Pfizer warns of lung cancer with inhaled insulin
NEW YORK (Reuters) - Pfizer Inc and Nektar Therapeutics said on Wednesday clinical trials of the inhaled insulin Exubera found increased cases of lung cancer, leading Nektar to stop seeking a marketing partner for the troubled product and abandon it.
Nektar shares tumbled 25 percent, while shares of MannKind Corp, which has been developing its own inhaled insulin, plummeted 58 percent. Pfizer was down slightly at $20.90.
The lung-cancer revelation dealt a final setback to Exubera, which held the promise of letting diabetics avoid needle sticks and was once projected by Pfizer to be a $2 billion-a-year blockbuster. Instead, Exubera has been a commercial flop that has sullied the inhaled insulin field.
Over the course of the clinical trials, Pfizer said six of the 4,740 Exubera-treated patients versus one of the 4,292 patients not treated with Exubera developed lung cancer. One lung cancer case was also found after Exubera reached the market.
Pfizer said on Wednesday it updated the product's labeling to include a warning with safety information about lung cancer cases found in patients who used Exubera, which U.S. regulators approved in January 2006.
The warning states all patients who developed lung cancer had a history of cigarette smoking, and that too few cases existed to determine whether the development of lung cancer is related to Exubera use.
Despite high hopes for Exubera, it garnered few prescriptions. The medicine was dogged by concerns about lung safety and about the inconvenience of the bulky device used to administer the product.
Pfizer said in October it would stop marketing Exubera and returned rights to Nektar. Pfizer reported $12 million in Exubera sales through the first three quarters of 2007; in October it took a pretax charge of $2.8 billion related to exiting Exubera.
Since then, Exubera has not been actively marketed but existing patients were able to get prescriptions while transitioning to an alternative therapy.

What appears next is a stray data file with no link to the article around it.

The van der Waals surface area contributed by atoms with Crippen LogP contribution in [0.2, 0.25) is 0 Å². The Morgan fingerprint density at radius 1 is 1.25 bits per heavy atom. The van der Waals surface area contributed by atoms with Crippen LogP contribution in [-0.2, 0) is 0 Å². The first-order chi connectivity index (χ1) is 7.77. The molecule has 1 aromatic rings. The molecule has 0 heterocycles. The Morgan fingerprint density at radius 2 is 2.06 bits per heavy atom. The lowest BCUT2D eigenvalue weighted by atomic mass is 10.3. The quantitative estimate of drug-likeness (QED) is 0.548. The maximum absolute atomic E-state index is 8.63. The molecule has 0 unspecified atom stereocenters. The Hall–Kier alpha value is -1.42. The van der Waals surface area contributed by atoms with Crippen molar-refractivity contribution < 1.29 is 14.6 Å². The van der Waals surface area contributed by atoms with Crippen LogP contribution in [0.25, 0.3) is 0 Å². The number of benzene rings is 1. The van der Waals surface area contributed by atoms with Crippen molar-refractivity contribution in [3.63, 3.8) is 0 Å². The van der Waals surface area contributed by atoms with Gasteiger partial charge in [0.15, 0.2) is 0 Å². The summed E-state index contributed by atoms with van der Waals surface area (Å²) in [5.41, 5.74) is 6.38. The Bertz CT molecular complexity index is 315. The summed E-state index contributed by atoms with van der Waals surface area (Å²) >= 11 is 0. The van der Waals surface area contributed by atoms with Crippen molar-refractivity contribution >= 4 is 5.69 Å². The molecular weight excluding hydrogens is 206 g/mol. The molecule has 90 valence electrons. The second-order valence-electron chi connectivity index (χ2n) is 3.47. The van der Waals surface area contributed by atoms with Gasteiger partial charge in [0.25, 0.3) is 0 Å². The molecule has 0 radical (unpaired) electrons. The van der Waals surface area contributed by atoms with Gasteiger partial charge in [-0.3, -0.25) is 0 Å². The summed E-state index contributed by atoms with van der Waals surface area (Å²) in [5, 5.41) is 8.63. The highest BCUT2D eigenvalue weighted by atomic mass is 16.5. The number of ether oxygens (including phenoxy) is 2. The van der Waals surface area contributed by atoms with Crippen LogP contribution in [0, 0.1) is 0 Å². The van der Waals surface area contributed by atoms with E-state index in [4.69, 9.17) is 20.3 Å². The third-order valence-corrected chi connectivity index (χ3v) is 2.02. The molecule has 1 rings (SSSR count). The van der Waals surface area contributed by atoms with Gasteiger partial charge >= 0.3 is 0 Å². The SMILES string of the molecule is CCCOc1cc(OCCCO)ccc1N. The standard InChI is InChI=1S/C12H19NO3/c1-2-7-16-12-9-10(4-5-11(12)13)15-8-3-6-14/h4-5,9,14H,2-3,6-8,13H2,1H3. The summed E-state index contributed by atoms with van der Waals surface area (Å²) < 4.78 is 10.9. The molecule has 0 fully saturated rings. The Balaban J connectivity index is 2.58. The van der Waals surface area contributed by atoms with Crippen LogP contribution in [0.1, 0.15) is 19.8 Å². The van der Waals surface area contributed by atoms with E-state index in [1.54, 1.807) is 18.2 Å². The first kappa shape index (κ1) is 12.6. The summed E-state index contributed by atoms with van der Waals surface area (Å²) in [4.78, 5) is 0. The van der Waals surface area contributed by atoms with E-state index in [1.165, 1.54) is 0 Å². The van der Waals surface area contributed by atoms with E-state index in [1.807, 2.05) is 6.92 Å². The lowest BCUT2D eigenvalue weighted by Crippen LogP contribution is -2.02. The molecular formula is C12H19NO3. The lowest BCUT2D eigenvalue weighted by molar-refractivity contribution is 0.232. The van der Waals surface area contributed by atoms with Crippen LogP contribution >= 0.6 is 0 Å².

The warning in the label stemmed from an ongoing review of data from the Exubera clinical trial program and post-marketing experience by Pfizer and the U.S. Food and Drug Administration, Pfizer said.
Pfizer said it will be discussing withdrawals of marketing authorizations for Exubera with regulatory agencies.
Nektar said it will cease all spending associated with its inhaled insulin programs, including a next-generation version in early clinical testing, and will not incur charges related to the event.
"The news of an increased number of lung cancer cases is disappointing given that as recent as the year-end quarterly conference call, management reiterated the high level of interest from potential partners," Pacific Growth Equities analyst Patricia Bank said in a research note.
Bank downgraded her rating on Nektar stock to "Neutral" from "Buy" on the news.
Nektar Chief Executive Howard Robin said in a statement the company has moved away from inhaled insulin the past year. Its experimental pipeline includes a treatment for pneumonia in the lung about to enter late-stage development, and mid-stage projects for colorectal cancer and opioid-induced constipation.
Since Pfizer's exit last year, Eli Lilly and Novo Nordisk also ended inhaled insulin development programs.
MannKind has been steadfast in its commitment to its experimental inhaled insulin, Technosphere Insulin, saying it held advantages over the other products.
But Natixis Bleichroeder analyst Jon LeCroy downgraded his rating on MannKind stock to "Sell" from "Hold" on the Exubera news.
"We view this as an absolute disaster for MannKind and do not see a believable scenario in which the FDA would approve another inhaled insulin," LeCroy said in his downgrade note.
MannKind shares were off $3.39 at $2.46 in morning trading on the Nasdaq to a multiyear low. Nektar shares fell $1.79 to $5.40.
(Reporting by Lewis Krauskopf; Editing by Brian Moss and Maureen Bavdek)